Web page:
2042, the new album from Bloc Party singer Kele Okereke, is named for the year at which at which US census data predicts that ethnic minorities will become the majority. And where Fatherland, his third album, explored his becoming a parent via folk-infused melodies, 2042, as the title makes clear, is an altogether more strident, politically charged and generically diverse album and is, largely although not entirely, successful because of it. This is an album about love, personal intimacy and sexuality, but also about race and ethnicity, immigration, politics and the wider misuse of power.

“Jungle Bunny” kicks the album off with what is, by now, part of Kele’s most recognizable tropes: jittery drum beats, guitar licks that reference classic British post-punk and that voice that switches between high and low notes, rapping, speaking and singing. It’s arresting, the opening lyrics breathlessly placing the song in a wider context: “Like cocoa from the Congo/ Like gold from Senegal/ Better get yourself together/ Better get your money up.” Not only is this album political, it’s fiercely focused on reporting an experience of Britain that is not that of Pulp or Blur and their analogues, whose own musical heritages Kele and Bloc Party reference so often. This is an album about Black England, a country of immigrants, refugees and, crucially, a non-White experience of White English discourses. Equally, just as Kele sings that his listeners should “quit it with the coonery/ The japes and the tomfoolery/ Shucking and jiving in your video,” he continues, with a comment directed straight at Kanye “Trump” West, “You go home to your home in Calabasas/ With your wife and your kids/ Safe in your knowledge on a gated street/ Where life is sweet/ But no-one looks like you.”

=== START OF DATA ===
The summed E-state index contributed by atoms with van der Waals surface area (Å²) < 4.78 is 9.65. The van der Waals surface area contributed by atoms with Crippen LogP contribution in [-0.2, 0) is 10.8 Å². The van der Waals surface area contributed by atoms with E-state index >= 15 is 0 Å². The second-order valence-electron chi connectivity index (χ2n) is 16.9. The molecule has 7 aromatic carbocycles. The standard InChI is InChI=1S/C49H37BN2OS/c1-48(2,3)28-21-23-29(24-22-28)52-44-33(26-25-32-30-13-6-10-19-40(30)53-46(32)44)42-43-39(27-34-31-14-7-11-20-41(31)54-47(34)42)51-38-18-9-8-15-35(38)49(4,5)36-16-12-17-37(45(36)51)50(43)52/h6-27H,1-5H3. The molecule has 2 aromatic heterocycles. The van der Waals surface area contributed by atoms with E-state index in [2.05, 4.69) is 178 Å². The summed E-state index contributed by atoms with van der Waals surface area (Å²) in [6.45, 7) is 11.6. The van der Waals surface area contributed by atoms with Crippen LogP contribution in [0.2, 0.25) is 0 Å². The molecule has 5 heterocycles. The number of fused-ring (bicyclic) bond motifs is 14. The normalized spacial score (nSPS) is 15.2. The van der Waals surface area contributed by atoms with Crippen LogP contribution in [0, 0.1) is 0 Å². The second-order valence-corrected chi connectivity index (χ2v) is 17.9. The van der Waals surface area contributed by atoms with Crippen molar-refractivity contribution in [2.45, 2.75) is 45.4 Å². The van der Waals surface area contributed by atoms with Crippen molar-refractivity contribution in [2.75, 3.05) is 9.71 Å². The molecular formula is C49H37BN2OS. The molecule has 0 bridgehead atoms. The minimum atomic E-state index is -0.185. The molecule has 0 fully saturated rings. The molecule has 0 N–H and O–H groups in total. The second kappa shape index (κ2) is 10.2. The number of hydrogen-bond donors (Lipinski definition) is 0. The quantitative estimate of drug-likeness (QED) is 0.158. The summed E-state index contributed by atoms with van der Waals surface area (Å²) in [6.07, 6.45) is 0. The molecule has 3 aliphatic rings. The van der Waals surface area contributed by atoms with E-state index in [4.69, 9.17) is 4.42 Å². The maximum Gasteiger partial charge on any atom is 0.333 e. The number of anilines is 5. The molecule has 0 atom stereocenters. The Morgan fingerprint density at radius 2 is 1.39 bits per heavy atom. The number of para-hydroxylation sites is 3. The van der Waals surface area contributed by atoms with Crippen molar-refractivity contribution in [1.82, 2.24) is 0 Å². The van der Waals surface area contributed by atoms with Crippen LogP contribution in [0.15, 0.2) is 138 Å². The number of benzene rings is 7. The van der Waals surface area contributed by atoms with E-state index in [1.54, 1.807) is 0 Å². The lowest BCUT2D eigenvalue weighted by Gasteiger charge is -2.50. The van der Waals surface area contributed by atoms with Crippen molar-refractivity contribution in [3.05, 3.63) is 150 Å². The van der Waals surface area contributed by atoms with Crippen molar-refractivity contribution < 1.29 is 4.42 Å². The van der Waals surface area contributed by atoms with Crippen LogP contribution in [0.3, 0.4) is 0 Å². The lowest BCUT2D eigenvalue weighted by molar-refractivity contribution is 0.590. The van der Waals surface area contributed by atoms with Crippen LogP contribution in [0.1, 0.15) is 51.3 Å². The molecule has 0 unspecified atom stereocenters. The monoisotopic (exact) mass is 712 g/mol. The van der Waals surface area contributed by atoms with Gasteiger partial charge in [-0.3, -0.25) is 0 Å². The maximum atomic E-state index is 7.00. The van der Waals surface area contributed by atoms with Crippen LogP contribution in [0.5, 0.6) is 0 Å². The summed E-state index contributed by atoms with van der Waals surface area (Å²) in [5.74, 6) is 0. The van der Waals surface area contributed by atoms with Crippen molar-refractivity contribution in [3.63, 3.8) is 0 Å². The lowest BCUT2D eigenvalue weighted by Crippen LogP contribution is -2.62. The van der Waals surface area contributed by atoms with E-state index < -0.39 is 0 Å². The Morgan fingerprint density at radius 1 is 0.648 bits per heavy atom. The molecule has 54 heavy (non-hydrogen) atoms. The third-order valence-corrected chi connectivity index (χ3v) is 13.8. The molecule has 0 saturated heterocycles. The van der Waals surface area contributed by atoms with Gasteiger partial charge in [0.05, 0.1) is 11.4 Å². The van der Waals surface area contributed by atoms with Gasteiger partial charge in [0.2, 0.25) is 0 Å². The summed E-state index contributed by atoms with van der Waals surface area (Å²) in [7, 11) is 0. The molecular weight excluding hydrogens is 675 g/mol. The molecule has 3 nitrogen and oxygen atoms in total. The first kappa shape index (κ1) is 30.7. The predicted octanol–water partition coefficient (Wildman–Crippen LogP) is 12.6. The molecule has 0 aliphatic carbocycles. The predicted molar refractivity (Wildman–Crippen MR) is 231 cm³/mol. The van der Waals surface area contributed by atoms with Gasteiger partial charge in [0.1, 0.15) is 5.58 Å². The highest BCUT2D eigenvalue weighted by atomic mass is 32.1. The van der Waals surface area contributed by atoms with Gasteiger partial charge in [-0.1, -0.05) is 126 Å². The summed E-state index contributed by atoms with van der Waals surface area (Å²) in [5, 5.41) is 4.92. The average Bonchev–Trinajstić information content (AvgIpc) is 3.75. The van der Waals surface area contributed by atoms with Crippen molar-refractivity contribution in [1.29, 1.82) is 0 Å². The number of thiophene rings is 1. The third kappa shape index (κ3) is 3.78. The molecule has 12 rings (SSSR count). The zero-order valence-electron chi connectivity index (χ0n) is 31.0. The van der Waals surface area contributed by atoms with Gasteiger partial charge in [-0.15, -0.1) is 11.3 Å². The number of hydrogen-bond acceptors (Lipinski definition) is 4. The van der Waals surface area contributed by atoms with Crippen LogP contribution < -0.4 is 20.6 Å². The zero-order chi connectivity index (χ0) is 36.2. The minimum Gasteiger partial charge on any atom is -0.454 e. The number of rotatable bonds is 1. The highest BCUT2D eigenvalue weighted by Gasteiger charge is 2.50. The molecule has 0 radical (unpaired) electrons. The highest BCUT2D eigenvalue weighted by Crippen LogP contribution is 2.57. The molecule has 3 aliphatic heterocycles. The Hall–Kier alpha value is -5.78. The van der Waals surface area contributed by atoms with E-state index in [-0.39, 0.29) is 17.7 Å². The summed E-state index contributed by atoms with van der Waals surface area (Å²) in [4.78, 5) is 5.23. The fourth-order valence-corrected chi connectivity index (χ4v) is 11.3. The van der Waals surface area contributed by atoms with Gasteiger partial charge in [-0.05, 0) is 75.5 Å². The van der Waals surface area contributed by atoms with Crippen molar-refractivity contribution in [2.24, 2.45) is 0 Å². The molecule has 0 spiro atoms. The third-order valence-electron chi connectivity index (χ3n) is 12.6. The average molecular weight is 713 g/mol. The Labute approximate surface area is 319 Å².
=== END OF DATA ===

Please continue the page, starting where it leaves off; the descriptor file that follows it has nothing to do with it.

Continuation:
Puzzlingly, whatever energy gathered by the album’s first song is dissipated by the next, “Past Lives (Interlude),” a short and sweet guitar-and-vibes interregnum that offers, perhaps, a chance to prepare before one of the album’s most justifiably strident tracks, the growling grind of “Let England Burn.” Here Kele mixes reporting his own experience of life in England with the outrage at the Grenfell Tower fire, singing that “While England burns/ Let England burn/ While London burns/ As Grenfell burns, can we start again?.” Equally striking is the stadium-ready anthem “Between Me and My Maker” which approaches Big Country or Simple Minds-levels of clap-along, mid-tempo glory while Kele sings, “Into the light is where I’ll go/ My body is not my soul/ When I die my spirit rise/ Upon a cloud of gold.”

“Ceiling Games” is one of the album’s more personally intimate songs and is as loving and skillful as anything he’s written previously. It’s a summery ballad with a guitar straight from Everything But The Girl and a gorgeous respite from some of the haranguing which occurs elsewhere. Similarly lovely is “Catching Feelings,” a late-night slow jam about commitment phobia, featuring a sultry bass guitar, deliciously biting lyrics and a chorus that echoes a particularly British form of funk. But, as with “Jungle Bunny”, both of these songs are followed by interludes with the second of these, “A Day of National Shame (Interlude),” playing out British MP David Lammy’s furious indictment of then-Prime Minister Theresa May’s scandalous treatment of the Windrush generation – West Indian migrants who’d emigrated to the UK after the Second World War and who were, in 2018, wrongly detained, threatened and, in a large number of cases, wrongly deported.

Throughout his solo albums, Kele has always made clear that the personal is always political and yet this conceptual principle is also the album’s weakness. It’s the personal songs, the small moments of intimacy, that are the most effective and successful as songs while the larger gestures, the high political concepts seem both blunt and ill-considered. Yet, it’s also important to take 2042 at face value and understand it in its own terms. The constant shuttling between genres, the shifts in tone from song to song across the album’s 16 tracks, the dissipation of listening pleasure with the pauses enforced by the album’s interludes, must all be deliberate decisions. It might be instead that the breadth of musical skill on display in Kele’s compositions are perfectly suited for a more omnivorous, or more distracted, listener and, in the end, it remains vital that the wider social concerns he sings about continue to be recorded and circulated, lest they be forgotten by the next media moment, overwritten and discarded from popular imagination.

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